Protecting Seniors at Home from Scams – Family Caregiver Quick Tip

Criminals are continuously thinking up new ways to trick our seniors and take their hard earned money.

Technology has opened up new avenues to take advantage of seniors — but also to protect them.

At the same time, many criminals are still striking at seniors in their homes the old-fashioned, low-tech way.

Crime may be knocking on the door, calling on the phone, or even lurking in seniors’ mail boxes.

Reports that criminals are stealing personal data from paper trails in the mailbox or garbage and opening new accounts in other people’s names should put us on alert to avoid letting our personal information, especially social security or account numbers, fall into the hands of unscrupulous people.

Keep Seniors Safe From Scams Showing Up At Their Home

It’s not just unknown scam artists and criminals trying to separate seniors from their money, but often people they know and love.

Sometimes the criminal is someone close to them including family members and paid caregivers.

It is important to help them protect their assets from all people who want to do them harm.

You can be observant for signs that something untoward is happening to their money as well as remind them about things they can do to protect themselves.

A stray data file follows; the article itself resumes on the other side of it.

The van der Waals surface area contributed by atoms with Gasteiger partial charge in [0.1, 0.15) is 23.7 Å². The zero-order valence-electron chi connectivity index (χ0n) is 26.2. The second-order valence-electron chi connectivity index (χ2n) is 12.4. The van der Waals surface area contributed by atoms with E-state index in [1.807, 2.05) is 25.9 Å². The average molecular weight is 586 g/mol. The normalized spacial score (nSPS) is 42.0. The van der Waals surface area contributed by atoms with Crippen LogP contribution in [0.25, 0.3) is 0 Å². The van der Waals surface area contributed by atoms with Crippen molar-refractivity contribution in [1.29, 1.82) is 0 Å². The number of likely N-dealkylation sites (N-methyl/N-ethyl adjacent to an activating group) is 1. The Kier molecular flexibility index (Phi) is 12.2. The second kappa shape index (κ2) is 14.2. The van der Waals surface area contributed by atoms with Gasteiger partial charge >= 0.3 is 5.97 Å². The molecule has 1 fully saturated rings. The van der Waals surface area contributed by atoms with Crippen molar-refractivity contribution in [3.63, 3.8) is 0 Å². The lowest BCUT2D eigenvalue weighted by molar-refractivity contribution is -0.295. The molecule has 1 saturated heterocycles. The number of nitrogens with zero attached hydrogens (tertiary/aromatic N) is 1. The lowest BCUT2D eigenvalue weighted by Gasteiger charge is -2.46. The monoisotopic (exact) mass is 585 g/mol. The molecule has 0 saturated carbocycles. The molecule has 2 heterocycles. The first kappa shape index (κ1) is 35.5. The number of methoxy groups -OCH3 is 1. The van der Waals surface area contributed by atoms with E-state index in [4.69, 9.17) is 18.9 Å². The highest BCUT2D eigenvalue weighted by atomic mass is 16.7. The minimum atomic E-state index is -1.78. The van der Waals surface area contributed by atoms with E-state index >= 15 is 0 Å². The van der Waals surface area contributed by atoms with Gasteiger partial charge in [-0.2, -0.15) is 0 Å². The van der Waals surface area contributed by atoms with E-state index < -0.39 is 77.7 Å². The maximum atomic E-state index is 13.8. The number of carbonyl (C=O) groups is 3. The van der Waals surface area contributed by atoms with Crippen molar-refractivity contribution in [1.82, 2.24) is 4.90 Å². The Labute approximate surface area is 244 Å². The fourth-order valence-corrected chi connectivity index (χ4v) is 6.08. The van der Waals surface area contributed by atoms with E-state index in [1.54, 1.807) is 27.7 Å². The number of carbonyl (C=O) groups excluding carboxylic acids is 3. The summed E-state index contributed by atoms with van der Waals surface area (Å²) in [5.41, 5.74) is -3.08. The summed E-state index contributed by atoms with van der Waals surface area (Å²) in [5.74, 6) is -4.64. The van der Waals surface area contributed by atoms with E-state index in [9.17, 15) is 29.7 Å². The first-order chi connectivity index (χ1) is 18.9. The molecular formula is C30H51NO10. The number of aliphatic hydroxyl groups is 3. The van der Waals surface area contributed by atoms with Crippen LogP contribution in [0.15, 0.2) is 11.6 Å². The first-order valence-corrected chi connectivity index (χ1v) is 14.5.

Seniors are often overly trusting so need your help to spot the bad guys who are looking for a quick payday from their nest egg!

Actions that Protect

Tips to help seniors stay safe from scams and criminals:

  1. Do not put any outgoing mail in your mailbox with the red flag up, especially anything containing cash, checks or personal data! Take any important mail directly to a post office or dedicated mail box with a delivery time the same day.
  2. Make all bank statements and important financial information paperless so they don’t receive any private data in their mailbox. Encourage them to shred any mail with personal information so that no one takes it from their garbage and uses it to steal their identity, tax refunds, or bank accounts.
  3. Don’t answer the door to a stranger. If your senior doesn’t have a peep hole, install one. It can be a do-it-yourself project that pays dividends.
  4. Remind your senior not to give out any personal information, such as social security number, passwords, or credit card numbers, over the phone to anyone. The bank will not call them and ask for that information!
  5. Talk with your seniors about callers who are playing on their family love to extort money from them. Make them aware that a person calling from the police station or out of the country telling them to wire money to a grandchild in trouble is not really related to them.
  6. Encourage them not to give their money to “charities” that are unknown to them. You may also want to discuss limits to charities that are known to them as well in order to budget their kindness to include their own needs.

Seniors are often targets of unscrupulous people. In order to protect them from scams, keep the conversation going about the dangers that could pay them a visit, both low tech and high tech.

Additional Resources:

Here are a few more articles with information and tips to protect your seniors and even yourself from scams:

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